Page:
Never had Lowes or HD ask about a permit in Washington state either. There isn't much you can do with a property in Washington where they don't want a permit.



Jon Holdman Moderator

SFR Investor from Wheat Ridge, Colorado

Mar 02 '11, 05:24 AM


Must be a county-by-county thing in MO because I've bought a water heater at a Lowes in MO with nary a question.



Jon Holdman, Flying Phoenix LLC


Jeffrey K.

Real Estate Investor from Milwaukee, Wisconsin

Mar 02 '11, 05:38 AM
2 votes


To add to what Mitch was saying, inspectors just care that it is done in a work-man like manner. It is mostly to raise money for the city and to pay for the inpsctor's wage and the union benefits for the city.

There are not a lot of huge plumbing jobs so they require you to pull a permit for anything other than changing washers (this includes changing a toilet or faucet). This ensures that they are able to keep busy and keep the funds coming in.

We are in a public place here and my advice to you would be to pull a permit. It is obviously cheaper to not do it but it isnt legal. Also, if you don't pull permits, I would not advertise it on the internet.



Scott R.

Real Estate Investor from Amarillo, Texas

Mar 02 '11, 06:39 AM


In my area you can not pull a permit for the hot water heater yourself if its to be installed in your non primary residence, such as rental property. I bought one last week from lowes without any permit or anything, although there has been talk about them requiring it to anyone purchasing one, it hasnt happened yet.



James Golden

Residential Real Estate Broker from Costa Mesa, California

Mar 02 '11, 06:57 AM


I've replaced 10+ water heaters in the last 3 years in Southern California and I never pulled permit. Some cities has very specific rules you must follow though.



Bienes Raices

Orlando, Florida

Mar 02 '11, 06:58 AM


Originally posted by Jeffrey K.:
To add to what Mitch was saying, inspectors just care that it is done in a work-man like manner. It is mostly to raise money for the city and to pay for the inpsctor's wage and the union benefits for the city.

There are not a lot of huge plumbing jobs so they require you to pull a permit for anything other than changing washers (this includes changing a toilet or faucet). This ensures that they are able to keep busy and keep the funds coming in.

We are in a public place here and my advice to you would be to pull a permit. It is obviously cheaper to not do it but it isnt legal. Also, if you don't pull permits, I would not advertise it on the internet.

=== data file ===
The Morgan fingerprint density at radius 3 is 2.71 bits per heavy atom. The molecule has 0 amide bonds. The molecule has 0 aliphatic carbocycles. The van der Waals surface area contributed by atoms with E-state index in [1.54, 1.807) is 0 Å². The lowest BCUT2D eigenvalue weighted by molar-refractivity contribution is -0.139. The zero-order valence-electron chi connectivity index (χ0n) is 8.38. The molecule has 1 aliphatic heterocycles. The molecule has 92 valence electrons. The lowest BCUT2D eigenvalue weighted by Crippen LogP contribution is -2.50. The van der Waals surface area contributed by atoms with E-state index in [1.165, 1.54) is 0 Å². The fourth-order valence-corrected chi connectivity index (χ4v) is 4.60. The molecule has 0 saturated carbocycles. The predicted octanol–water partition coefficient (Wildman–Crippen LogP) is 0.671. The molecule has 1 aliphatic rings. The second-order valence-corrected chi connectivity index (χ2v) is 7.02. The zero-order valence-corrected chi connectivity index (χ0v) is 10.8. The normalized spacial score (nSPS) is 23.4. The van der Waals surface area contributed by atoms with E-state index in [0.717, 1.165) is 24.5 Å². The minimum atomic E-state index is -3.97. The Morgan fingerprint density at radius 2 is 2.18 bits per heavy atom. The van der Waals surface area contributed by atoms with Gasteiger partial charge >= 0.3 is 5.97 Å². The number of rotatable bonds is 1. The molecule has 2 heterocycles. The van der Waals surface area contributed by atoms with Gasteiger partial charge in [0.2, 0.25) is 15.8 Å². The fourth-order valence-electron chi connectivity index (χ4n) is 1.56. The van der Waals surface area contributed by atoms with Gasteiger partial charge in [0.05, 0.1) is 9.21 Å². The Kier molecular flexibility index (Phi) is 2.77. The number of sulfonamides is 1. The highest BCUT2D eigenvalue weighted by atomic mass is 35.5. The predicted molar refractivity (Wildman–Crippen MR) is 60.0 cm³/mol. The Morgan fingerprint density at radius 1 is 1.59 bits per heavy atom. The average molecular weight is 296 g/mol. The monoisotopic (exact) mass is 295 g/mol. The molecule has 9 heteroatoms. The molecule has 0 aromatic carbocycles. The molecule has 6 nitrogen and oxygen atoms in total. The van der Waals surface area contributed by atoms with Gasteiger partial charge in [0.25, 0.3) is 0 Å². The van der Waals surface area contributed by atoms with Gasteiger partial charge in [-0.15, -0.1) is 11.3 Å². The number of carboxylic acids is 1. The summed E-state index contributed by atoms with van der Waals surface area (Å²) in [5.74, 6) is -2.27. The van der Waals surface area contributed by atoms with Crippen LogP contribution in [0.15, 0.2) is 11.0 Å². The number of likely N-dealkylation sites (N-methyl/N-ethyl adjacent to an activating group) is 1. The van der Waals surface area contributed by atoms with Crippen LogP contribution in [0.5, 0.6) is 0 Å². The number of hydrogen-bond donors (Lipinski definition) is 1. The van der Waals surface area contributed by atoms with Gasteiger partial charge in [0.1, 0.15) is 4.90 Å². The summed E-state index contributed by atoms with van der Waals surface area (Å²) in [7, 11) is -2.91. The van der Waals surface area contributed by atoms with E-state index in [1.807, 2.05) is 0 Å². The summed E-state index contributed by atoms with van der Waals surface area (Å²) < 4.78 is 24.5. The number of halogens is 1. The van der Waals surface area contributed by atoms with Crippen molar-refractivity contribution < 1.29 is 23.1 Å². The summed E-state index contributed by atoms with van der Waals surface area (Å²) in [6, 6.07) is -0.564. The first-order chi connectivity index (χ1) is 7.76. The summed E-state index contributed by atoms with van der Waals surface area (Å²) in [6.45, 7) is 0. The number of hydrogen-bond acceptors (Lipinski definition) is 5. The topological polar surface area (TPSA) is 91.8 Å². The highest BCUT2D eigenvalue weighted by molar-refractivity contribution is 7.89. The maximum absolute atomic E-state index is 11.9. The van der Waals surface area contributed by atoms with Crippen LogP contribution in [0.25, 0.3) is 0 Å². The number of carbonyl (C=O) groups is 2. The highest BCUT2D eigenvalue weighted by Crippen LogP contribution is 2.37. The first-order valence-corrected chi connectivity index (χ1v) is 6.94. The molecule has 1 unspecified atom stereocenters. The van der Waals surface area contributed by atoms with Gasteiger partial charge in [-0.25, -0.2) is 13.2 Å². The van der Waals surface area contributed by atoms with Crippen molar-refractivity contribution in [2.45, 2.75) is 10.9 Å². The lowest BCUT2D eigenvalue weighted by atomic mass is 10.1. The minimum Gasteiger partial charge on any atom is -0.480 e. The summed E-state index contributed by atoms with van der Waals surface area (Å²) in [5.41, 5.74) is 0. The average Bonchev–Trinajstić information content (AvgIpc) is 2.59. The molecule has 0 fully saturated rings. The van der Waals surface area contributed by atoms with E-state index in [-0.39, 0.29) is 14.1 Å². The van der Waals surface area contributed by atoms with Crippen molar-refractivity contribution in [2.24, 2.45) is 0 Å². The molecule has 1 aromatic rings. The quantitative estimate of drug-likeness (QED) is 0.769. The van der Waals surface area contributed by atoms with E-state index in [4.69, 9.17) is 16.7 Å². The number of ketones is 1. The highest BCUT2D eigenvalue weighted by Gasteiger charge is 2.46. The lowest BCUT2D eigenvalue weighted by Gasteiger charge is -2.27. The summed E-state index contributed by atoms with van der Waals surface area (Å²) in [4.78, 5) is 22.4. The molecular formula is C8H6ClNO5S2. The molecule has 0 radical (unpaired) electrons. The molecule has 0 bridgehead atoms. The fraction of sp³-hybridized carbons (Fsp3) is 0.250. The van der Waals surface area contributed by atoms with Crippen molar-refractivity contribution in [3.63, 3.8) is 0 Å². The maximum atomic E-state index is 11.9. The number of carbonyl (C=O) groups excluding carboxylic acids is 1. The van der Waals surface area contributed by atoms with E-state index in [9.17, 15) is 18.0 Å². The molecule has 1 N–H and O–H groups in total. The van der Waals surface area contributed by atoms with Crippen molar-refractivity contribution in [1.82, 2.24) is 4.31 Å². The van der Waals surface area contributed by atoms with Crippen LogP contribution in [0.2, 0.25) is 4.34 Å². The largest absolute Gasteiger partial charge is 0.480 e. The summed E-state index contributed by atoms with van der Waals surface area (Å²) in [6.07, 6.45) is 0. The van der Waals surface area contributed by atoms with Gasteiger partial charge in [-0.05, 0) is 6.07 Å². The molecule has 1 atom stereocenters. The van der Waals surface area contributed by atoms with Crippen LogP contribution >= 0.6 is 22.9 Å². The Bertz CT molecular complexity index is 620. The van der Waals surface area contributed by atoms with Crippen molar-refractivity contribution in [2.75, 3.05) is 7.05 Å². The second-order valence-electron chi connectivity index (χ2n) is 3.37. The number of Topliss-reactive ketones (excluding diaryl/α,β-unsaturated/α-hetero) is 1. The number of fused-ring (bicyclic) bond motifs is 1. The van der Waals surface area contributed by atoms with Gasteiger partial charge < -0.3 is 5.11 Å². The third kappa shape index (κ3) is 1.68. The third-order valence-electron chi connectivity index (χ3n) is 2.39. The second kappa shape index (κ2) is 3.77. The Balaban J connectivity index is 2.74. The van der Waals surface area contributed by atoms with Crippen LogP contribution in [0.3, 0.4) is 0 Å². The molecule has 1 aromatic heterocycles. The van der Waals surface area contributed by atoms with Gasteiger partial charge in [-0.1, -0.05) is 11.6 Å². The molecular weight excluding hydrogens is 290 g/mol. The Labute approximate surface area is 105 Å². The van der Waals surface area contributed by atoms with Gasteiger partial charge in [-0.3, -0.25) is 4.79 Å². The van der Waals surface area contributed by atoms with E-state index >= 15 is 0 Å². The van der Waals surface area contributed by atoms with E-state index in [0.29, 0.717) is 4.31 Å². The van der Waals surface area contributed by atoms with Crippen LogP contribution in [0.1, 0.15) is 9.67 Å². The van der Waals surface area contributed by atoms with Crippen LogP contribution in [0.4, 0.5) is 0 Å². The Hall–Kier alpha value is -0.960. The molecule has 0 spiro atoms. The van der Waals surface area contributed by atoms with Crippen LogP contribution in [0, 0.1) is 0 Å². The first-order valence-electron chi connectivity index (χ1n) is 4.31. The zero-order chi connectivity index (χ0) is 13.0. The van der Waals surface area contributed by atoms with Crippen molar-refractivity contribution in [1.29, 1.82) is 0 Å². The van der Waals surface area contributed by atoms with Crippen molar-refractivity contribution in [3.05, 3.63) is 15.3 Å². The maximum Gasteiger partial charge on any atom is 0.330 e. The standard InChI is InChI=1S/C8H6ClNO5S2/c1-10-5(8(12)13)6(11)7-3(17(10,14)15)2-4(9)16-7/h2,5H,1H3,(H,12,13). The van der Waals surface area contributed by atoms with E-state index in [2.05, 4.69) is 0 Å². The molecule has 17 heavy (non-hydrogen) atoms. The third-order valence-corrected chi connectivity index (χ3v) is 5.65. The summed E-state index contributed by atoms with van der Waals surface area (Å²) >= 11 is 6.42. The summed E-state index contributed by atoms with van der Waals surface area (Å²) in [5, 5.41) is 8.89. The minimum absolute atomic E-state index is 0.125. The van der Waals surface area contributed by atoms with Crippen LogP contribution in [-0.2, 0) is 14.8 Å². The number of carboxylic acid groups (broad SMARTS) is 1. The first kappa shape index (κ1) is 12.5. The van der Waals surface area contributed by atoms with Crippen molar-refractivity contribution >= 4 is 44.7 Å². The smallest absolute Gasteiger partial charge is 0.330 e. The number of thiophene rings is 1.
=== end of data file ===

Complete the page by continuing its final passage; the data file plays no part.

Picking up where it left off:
I'm planning on shopping around at the stores, buying it myself and having someone install & pull the permit. I've called around and the price seems to be around $750 to have a plumber take care of everything incl. providing the WH



Aly L

Real Estate Investor from Middletown, New Jersey

Mar 02 '11, 07:51 AM
2 votes


I bought a water heater for my home from Lowe's 2 years ago, and they sent a licensed plumber to deliver it and he dealt with the permit. Permits are required for it here in NJ.

It was all included in the price and done the same day I bought it in the store. Delivery, installation, removal of old heater. Copy of the permit showed up in the mail a couple of weeks later.

Total cost $400. For the great service and timeliness, it was totally worth it.



Katrina Derrico

Atlanta, Georgia

Nov 12 '11, 02:42 PM


Guys - come on now. Plumbers are not that expensive and I know some pretty high dollar HVAC companies in town, at least in this neck of the woods - LOL!
@ Mitch - As far as the inspectors go - they do not care about the manufacture specs - only about building codes and safety issues. Some counties require double wall venting, some don't and most codes are written to state that the building official's interpretation over rides the contractors. If you did not install to manufacture specs you will void the warranty and many manufactures require installation to be completed by lic. contractors.
@ Lowe's customers - they now should all require permits to be paid for if required by the individual county on installations only. There are some areas though, where I understand you have to have a lic. even to purchase some plumbing related products.

Permits are required so that the home can be brought up to code. Much of the money the government is doling out right now is for infrastructure improvements. I know here in Atlanta they are working on water systems left and right. Some counties even have an addendum that must be attached to the purchase and sale agreement, requiring the seller to certify certain items have been brought up to code. Not following these rules just leaves your home in a risky situation. Water can do a lot of damage and blown out pipes or water heaters due to improper or incomplete installation (ex. not including expansion tank, piping T&P line outside, forgetting to check the pressure and/or replacing the PRV) can have dire consequences that can cost thousands of dollars in damage that may or may not be covered under your hazard policy if you did not follow the rules.



Dick M.

Electrical Contractor from Maine

Nov 12 '11, 06:55 PM
1 vote


"As far as the inspectors go - they do not care about the manufacture specs - only about building codes and safety issues."

Most codes say you must go by the manufacturers instructions, At least that's their first line of defense in electrical inspections... And I've never taken a permit for a water heater replacement!!!



Kyle Meyers

Residential Landlord from Indianapolis, Indiana

Nov 12 '11, 07:28 PM


In my reading of the code in Indianapolis, water heater replacement is specifically exempted from the permit requirements for one and two family dwellings. I have had 3 water heaters installed, 1 by an HVAC, 2 by plumber. I did not have to show permits or a license to buy 2 from Home Depot.